Nutrition month — what’s for dinner?

by 1st Lt. Lindsey Leitz
86th Aerospace Medicine Squadron

When the topic of nutrition comes up, many of us automatically think about our own individual nutrition goals.  However, since March is National Nutrition Month, I’d like to direct our focus toward a larger theme — the family meal.

It turns out the simple act of eating together can have a tremendously positive and lasting impact on every family member.  Interestingly, these positive benefits are attributed to family interaction around the table.

So, what kind of benefits are we talking about?  Let’s start with the obvious — nutrition. Did you know that families who eat together eat better? It’s true. Families who eat together tend to get more fruits, vegetables and fiber in their diets. They also tend to eat less fried foods and fewer calories.

In addition to healthier food, family meals provide parents the perfect opportunity to teach life-long, food-related skills that do not come instinctively to children. Kids learn skills such as meal planning, grocery shopping, cooking and setting the table.  They expand their vocabularies by listening to other family members.  They learn mealtime manners and social etiquette such as not speaking with their mouths full or interrupting.  Using their parents as role models, kids mimic behaviors such as the openness to try new foods and eating appropriate portions.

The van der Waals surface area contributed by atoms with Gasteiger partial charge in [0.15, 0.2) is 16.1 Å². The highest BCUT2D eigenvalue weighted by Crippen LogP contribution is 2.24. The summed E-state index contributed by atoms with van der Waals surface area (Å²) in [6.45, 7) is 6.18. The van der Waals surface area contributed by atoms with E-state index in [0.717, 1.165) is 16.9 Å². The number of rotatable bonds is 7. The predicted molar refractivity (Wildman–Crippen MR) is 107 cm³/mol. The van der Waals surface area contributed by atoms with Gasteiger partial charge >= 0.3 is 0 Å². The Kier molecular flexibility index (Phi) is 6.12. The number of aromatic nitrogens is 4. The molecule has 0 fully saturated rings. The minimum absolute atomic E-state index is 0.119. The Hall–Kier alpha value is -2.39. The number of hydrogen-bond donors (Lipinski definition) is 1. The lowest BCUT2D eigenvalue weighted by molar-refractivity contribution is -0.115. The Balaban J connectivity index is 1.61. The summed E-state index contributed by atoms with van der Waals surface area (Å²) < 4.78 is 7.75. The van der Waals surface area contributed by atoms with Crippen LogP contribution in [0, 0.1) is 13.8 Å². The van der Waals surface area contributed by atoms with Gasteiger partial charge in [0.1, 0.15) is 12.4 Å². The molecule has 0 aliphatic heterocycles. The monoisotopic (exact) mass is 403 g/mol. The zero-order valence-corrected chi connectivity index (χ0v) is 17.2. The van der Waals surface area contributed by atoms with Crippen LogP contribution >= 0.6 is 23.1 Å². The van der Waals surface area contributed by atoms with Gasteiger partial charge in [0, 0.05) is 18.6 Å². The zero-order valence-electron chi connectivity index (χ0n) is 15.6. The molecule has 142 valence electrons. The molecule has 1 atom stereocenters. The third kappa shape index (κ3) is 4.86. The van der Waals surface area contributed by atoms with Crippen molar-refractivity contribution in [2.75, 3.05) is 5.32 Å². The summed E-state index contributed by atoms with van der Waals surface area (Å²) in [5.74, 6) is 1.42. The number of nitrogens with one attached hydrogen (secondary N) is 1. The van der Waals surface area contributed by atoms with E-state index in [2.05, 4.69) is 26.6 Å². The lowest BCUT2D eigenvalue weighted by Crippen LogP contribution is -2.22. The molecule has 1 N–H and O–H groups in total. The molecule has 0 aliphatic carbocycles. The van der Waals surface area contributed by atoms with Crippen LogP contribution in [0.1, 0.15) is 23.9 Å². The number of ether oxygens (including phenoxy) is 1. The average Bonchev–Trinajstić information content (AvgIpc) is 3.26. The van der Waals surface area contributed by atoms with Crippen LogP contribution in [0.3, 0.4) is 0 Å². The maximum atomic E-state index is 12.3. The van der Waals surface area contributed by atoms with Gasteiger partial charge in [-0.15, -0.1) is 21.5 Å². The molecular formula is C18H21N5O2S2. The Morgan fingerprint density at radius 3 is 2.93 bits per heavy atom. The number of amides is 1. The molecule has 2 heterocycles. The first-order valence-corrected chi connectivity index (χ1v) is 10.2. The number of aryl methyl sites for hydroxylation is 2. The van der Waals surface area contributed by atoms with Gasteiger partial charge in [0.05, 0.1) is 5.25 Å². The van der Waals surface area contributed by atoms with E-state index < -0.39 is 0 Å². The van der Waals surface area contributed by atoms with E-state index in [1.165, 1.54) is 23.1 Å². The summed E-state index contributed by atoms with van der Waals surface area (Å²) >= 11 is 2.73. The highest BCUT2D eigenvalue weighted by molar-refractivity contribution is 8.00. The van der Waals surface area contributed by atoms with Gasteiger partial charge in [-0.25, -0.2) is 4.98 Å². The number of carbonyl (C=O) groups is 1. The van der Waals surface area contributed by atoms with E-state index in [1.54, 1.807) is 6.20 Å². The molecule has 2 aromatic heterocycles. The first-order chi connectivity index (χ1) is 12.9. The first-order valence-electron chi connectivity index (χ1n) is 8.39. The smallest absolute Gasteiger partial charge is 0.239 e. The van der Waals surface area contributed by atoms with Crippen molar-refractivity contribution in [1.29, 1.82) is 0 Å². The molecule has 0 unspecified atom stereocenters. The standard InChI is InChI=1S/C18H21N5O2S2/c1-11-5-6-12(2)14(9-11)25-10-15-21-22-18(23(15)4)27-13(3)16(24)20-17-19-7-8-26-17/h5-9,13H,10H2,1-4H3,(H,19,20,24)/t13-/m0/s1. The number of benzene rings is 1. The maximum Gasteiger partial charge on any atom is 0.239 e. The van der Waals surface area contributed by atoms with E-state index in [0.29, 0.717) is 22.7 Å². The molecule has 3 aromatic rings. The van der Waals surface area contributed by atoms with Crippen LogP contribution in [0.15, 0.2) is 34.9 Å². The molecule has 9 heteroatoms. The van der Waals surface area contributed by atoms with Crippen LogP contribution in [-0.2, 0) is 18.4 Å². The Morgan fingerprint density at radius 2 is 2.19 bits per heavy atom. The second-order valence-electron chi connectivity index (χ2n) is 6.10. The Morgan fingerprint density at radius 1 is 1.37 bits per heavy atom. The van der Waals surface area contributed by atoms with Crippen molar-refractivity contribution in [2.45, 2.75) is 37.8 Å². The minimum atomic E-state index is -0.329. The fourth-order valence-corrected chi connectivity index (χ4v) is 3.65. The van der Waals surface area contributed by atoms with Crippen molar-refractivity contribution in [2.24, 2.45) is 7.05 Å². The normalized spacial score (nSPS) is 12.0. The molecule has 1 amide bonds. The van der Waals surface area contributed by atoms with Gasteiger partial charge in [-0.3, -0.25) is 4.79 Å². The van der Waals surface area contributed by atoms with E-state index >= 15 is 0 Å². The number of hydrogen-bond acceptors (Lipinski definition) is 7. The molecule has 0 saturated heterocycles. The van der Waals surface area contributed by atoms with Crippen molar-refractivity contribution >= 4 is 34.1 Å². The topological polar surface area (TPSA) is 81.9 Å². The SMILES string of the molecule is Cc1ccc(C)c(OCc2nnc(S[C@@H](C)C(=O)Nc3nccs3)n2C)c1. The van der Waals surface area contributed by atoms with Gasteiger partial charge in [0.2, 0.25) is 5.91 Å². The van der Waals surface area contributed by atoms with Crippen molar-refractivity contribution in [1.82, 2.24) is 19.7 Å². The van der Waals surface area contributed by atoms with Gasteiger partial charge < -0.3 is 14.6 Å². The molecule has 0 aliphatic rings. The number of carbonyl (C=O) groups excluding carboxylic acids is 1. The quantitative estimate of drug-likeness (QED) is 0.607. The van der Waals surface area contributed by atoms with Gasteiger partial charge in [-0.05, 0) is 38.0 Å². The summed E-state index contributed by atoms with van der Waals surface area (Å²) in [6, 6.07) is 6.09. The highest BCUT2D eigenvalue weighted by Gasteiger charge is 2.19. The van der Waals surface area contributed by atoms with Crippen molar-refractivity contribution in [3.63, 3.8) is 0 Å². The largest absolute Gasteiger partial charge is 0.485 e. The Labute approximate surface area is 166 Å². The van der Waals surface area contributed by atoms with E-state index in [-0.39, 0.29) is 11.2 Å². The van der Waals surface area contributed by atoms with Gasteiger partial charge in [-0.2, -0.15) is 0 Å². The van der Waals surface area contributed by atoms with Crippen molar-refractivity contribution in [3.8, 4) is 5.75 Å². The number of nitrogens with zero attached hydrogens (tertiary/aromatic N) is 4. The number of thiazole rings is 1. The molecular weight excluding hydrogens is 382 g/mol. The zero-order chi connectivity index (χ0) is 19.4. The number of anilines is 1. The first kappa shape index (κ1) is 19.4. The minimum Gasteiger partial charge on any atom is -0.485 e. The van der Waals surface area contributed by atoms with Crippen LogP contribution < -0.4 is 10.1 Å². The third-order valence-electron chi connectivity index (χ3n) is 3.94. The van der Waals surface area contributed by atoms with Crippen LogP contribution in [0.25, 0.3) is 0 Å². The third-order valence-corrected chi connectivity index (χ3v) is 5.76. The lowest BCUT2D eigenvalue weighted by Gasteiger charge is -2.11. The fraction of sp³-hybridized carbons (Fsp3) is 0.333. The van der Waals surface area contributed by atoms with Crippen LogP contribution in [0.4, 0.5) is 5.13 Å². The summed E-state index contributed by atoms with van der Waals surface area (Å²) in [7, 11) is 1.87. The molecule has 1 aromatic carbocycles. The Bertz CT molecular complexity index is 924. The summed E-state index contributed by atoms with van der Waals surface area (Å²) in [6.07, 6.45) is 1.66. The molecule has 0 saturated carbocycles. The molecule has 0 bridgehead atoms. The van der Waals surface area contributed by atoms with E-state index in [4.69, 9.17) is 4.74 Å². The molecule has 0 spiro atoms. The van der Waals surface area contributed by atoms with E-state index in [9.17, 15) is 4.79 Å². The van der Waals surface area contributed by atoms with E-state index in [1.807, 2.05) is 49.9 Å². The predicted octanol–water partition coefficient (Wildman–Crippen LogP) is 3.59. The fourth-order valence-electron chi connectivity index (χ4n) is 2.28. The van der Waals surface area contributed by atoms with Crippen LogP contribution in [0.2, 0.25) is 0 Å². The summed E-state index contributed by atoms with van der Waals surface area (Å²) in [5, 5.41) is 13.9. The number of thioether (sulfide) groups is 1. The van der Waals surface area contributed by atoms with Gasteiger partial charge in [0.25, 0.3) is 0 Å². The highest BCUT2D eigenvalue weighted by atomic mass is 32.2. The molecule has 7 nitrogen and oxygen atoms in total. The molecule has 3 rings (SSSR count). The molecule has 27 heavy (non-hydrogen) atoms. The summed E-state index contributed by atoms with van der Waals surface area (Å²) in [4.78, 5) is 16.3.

The benefits of family meals are not limited to just young children. There is a surprising link between family meals and risky behavior in teens.  According to a study by the National Center on Addiction and Substance Abuse at Columbia University, teens who eat two or less family dinners per week are four times more likely to use tobacco, two times as likely to use alcohol and two-and-a-half times more likely to use marijuana.  However, all the benefits this precious time has to offer can be lost in the wrong environment.

Do not use this time to deal with issues of conflict. Save the discussions about chores, homework or grades for later. This might prove difficult for many families since mealtime is the only time everyone is together. Even so, mealtimes should be positive experiences. If not, the meal may end quickly, may not happen at all or could trigger emotional coping mechanisms that involve poorer food choices (food avoidance or food for comfort).

Remember that the key to all of this is family interaction. Turn off the TV. Put away the phones. Ensure all family members are at the table and stay there throughout the meal (even if they are not eating).

Whether your family mealtime happens around the kitchen table, out at a restaurant or in the car between soccer and band practice, the important thing is it is happening. Don’t put pressure on yourself to make it perfect; just make it a priority. Any mealtime together is better than none. The whole family will reap the benefits.

For more nutrition information, contact Health Promotion at 06371-47-4292.